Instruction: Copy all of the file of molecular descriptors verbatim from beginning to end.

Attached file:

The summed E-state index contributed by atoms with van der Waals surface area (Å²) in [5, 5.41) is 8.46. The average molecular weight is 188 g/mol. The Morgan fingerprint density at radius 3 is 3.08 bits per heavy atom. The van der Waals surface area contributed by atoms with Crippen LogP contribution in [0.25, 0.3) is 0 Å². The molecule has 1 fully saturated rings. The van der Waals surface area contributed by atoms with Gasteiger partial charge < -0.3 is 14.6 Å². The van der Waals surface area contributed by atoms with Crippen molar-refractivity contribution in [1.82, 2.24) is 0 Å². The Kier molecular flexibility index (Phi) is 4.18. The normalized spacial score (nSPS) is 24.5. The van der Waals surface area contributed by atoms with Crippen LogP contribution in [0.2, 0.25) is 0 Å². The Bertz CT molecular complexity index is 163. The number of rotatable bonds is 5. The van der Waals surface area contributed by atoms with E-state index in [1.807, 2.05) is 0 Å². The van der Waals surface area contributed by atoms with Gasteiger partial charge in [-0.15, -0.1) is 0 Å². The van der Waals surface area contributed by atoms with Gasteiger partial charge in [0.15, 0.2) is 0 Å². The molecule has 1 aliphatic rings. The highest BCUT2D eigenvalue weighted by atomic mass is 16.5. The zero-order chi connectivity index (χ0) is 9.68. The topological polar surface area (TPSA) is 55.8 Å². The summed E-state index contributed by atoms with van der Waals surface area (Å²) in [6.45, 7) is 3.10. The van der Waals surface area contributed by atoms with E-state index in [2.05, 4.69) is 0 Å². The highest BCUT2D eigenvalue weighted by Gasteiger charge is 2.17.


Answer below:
The summed E-state index contributed by atoms with van der Waals surface area (Å²) in [5, 5.41) is 8.46. The average molecular weight is 188 g/mol. The Morgan fingerprint density at radius 3 is 3.08 bits per heavy atom. The van der Waals surface area contributed by atoms with Crippen LogP contribution in [0.25, 0.3) is 0 Å². The molecule has 1 fully saturated rings. The van der Waals surface area contributed by atoms with Gasteiger partial charge < -0.3 is 14.6 Å². The van der Waals surface area contributed by atoms with Crippen molar-refractivity contribution in [1.82, 2.24) is 0 Å². The Kier molecular flexibility index (Phi) is 4.18. The normalized spacial score (nSPS) is 24.5. The van der Waals surface area contributed by atoms with Crippen LogP contribution in [0.2, 0.25) is 0 Å². The Bertz CT molecular complexity index is 163. The number of rotatable bonds is 5. The van der Waals surface area contributed by atoms with E-state index in [1.807, 2.05) is 0 Å². The van der Waals surface area contributed by atoms with Gasteiger partial charge in [-0.15, -0.1) is 0 Å². The van der Waals surface area contributed by atoms with Gasteiger partial charge in [0.15, 0.2) is 0 Å². The molecule has 1 aliphatic rings. The highest BCUT2D eigenvalue weighted by atomic mass is 16.5. The zero-order chi connectivity index (χ0) is 9.68. The topological polar surface area (TPSA) is 55.8 Å². The summed E-state index contributed by atoms with van der Waals surface area (Å²) in [6.45, 7) is 3.10. The van der Waals surface area contributed by atoms with E-state index in [2.05, 4.69) is 0 Å². The highest BCUT2D eigenvalue weighted by Gasteiger charge is 2.17.